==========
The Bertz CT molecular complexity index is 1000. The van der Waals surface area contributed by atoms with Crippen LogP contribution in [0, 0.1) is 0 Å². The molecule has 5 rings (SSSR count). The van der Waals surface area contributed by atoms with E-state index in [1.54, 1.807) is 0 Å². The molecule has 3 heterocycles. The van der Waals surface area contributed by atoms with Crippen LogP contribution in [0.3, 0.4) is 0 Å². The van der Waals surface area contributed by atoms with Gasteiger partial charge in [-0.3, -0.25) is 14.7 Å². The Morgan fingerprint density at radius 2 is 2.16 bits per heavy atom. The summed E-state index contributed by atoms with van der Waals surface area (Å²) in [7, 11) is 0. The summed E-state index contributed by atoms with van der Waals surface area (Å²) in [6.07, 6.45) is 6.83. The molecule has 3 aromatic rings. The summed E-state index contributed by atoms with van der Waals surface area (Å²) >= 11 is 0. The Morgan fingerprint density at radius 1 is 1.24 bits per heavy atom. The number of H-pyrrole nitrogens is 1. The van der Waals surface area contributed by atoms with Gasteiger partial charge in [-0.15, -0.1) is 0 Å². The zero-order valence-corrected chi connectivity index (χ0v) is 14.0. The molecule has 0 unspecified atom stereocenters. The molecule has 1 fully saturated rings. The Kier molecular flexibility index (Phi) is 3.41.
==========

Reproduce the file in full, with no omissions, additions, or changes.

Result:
The Bertz CT molecular complexity index is 1000. The van der Waals surface area contributed by atoms with Crippen LogP contribution in [0, 0.1) is 0 Å². The molecule has 5 rings (SSSR count). The van der Waals surface area contributed by atoms with E-state index in [1.54, 1.807) is 0 Å². The molecule has 3 heterocycles. The van der Waals surface area contributed by atoms with Crippen LogP contribution in [0.3, 0.4) is 0 Å². The van der Waals surface area contributed by atoms with Gasteiger partial charge in [-0.3, -0.25) is 14.7 Å². The Morgan fingerprint density at radius 2 is 2.16 bits per heavy atom. The summed E-state index contributed by atoms with van der Waals surface area (Å²) in [7, 11) is 0. The summed E-state index contributed by atoms with van der Waals surface area (Å²) in [6.07, 6.45) is 6.83. The molecule has 3 aromatic rings. The summed E-state index contributed by atoms with van der Waals surface area (Å²) >= 11 is 0. The Morgan fingerprint density at radius 1 is 1.24 bits per heavy atom. The number of H-pyrrole nitrogens is 1. The van der Waals surface area contributed by atoms with Gasteiger partial charge in [-0.15, -0.1) is 0 Å². The zero-order valence-corrected chi connectivity index (χ0v) is 14.0. The molecule has 0 unspecified atom stereocenters. The molecule has 1 fully saturated rings. The Kier molecular flexibility index (Phi) is 3.41.